TRAER, Iowa — It all began with a trip to the
. As she was getting ready to leave, Ruth Rasmussen eyed a salt and pepper shaker set, shaped like coffeepots, but with a bear and the zoo's name embossed on the front.
"I just picked it up for a souvenir," Rasmussen recalled of the first shakers she ever bought, back in 1946. Over the years, buying more and more shakers became a hobby — maybe even an obsession — for the Traer woman.
"In 1973, I had 10,000, and you can go on from there," she said. "I'd go to Goodwill; I'd go to auctions when I was younger."
As her collection eventually grew to 14,500 sets, Rasmussen had far too many to display in her rural home. They also filled two outbuildings behind the house.
Last April, she found a home for her collection in one of Iowa's most unusual attractions: the Traer Salt and Pepper Shaker Gallery.
It was a process to get all of Rasmussen's salt and pepper shakers in one place.
Rasmussen was always happy to show off her collection to friends — and friends of friends — in her home. For several years, a group of local ladies led by Ellen Young tried to convince Rasmussen that her astonishing collection belonged in a museum. In 2007 — at age 83 — the collector agreed. Last year they proudly opened the doors of the Traer Salt and Pepper Shaker Gallery.
"There're 318 pairs of
in this one case, from floor to ceiling," Young pointed out as she showed a visitor through the gallery.
The shakers are organized by subject. Next to the dogs is a case containing 213 pairs of cats. Nearby are displays featuring all 50 states, children, politicians, farm animals and even a wide selection of ceramic ears of corn.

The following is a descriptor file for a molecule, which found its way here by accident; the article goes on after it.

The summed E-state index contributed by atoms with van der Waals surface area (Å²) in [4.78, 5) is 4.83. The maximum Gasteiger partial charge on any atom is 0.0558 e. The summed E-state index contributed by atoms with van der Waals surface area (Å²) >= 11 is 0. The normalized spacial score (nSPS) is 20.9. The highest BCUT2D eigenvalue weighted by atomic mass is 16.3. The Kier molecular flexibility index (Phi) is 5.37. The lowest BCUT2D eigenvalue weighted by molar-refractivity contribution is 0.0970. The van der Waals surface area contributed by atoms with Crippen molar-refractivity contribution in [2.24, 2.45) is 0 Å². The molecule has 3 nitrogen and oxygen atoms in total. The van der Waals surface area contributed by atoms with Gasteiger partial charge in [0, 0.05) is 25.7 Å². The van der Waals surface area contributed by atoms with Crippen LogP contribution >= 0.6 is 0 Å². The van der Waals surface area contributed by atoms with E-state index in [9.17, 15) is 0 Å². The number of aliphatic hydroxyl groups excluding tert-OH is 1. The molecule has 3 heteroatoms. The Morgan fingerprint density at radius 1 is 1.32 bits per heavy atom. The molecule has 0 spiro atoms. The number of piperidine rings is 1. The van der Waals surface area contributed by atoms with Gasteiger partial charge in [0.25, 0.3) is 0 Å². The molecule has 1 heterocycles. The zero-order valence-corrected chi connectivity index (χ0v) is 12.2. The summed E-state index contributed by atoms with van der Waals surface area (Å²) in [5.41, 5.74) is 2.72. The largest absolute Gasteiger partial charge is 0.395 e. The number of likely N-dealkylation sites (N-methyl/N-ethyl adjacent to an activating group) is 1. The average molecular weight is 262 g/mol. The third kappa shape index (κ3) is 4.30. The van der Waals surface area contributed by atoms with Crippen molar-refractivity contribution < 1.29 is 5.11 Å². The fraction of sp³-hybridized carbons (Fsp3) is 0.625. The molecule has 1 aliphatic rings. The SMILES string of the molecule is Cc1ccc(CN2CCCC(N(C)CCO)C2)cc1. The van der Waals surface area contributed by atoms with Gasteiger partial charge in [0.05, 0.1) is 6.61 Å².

There isn't room to display Rasmussen's entire collection, let alone another 4,000 pairs that have been donated by other people. The basement's full of those sets, some of which are being cleaned in preparation for display during the museum's 2012 season.
"We try very hard not to have duplicates," Young noted.
Rasmussen diligently kept track of her purchases.
"She gave every pair a number," Ellen Young explained. "She wrote the number down on these recipe cards with a brief description of the shakers and where she got them, when she got them, and how much she paid for them. We have six boxes of these cards of hers."
Young's team of volunteers has since computerized Rasmussen's records, including photographs of each set. The earliest date to the 1930s, and the most valuable pair is valued at about $1,000.
There are, however, about 20 sets of salt and pepper shakers with which Rasmussen refuses to part. Her absolute favorite pair depicts
"The museum gets them when I leave (this earth)," the 88-year-old said with a chuckle.
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